Tim Lippe has no idea what he's in for when he's sent to Cedar Rapids, Iowa to represent his company at an annual insurance convention, where he soon finds himself under the "guidance" of three convention veterans.
Dispatched from his basement room on an errand for his widowed mother, slacker Jeff might discover his destiny (finally) when he spends the day with his unhappily married brother as he tracks his possibly adulterous wife.
The twisted, sexually offbeat memoir by author Jonathan Ames becomes this original adaptation about the sexual peccadilloes of the writer (playing himself) as he experiences masculinity ... See full summary »
Louis, a young teacher enamored of the age of F. Scott Fitzgerald, loses his job when he's caught trying on a bra he finds in a campus office. He decides to go to New York City to find himself and to be a writer. He answers an ad for a housemate placed by the eccentric and opinionated Henry Harrison; an odd-couple relationship starts. Louis gets a job selling advertising for a green magazine and fancies Mary, a co-worker. He meets Henry's neighbor, the hirsute Gershon, and Henry offers Paul schooling in the gentleman's world of being an "extra man" - a hired companion, a gigolo - for older women. Can Louis sort out these varied worlds as well as his own expectations? Written by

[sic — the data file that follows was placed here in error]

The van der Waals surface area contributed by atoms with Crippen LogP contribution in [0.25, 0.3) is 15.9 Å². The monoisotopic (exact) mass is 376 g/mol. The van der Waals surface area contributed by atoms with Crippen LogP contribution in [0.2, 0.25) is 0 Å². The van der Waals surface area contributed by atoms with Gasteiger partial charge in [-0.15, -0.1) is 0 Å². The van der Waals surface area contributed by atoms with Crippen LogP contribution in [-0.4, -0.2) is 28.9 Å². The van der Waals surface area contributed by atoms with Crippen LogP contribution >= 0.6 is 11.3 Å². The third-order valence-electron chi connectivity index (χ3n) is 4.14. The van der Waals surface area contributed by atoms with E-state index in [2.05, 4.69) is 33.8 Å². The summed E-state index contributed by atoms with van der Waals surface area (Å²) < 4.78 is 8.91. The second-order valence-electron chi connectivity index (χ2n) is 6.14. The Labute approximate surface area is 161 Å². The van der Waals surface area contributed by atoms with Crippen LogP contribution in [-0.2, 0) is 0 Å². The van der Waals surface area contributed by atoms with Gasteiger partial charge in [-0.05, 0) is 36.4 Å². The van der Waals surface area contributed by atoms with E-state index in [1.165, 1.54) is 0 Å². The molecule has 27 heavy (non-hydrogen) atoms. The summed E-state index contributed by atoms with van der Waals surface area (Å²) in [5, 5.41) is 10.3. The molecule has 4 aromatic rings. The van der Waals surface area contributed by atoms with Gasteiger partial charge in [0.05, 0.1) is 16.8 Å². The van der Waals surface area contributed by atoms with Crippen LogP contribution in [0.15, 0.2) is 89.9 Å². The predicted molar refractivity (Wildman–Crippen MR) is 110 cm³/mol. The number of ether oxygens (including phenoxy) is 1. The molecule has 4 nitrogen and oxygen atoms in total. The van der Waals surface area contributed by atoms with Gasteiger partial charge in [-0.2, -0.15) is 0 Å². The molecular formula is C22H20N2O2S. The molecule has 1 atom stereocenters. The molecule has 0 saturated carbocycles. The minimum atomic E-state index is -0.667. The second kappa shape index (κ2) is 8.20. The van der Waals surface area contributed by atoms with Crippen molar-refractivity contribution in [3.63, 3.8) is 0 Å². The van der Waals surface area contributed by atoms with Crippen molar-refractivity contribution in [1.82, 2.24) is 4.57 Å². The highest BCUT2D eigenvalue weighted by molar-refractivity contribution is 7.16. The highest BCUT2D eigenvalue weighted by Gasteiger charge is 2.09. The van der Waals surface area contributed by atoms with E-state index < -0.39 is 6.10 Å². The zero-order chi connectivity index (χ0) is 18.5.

As Henry drives Louis and himself to the theater for the first time, Henry demonstrates that he is a wild driver, without concern for other drivers and pedestrians. At one point, a voice off-screen yells "Asshole!" This is what Otto would exclaim from time to time as he wildly drove through London in A Fish Called Wanda (1988). Both Henry and Otto are played by Kevin Kline. See more »
As the main characters ride in a convertible out of the city, the background scenery of a cemetery is continuously repeated. See more »
Great to see Kevin Kline in a witty role again. Cleverly written lines give some snickers, excellent techniques at times transported me. The physical slapstick was a little off, but the gags made up for it. If you like Kevin Kline, you'll like this movie. Give it a try. It will appeal to the astute mind. The rich old women are entertaining and the glimpses of the other side of life are sensitively done, with tongue in cheek. The metaphor of the pigeons is a clever one observed by Henry (Kevin Kline) himself, in this high-brow yet Oscar Wildeish thrust-and-parry into the world of the Henry and his protégé, the young gentleman. Ending on a feel-good note with the credits rolling to a zany variation of a Marc Bolan written T-Rex number 'Dandy in the Underworld'. 8/10.
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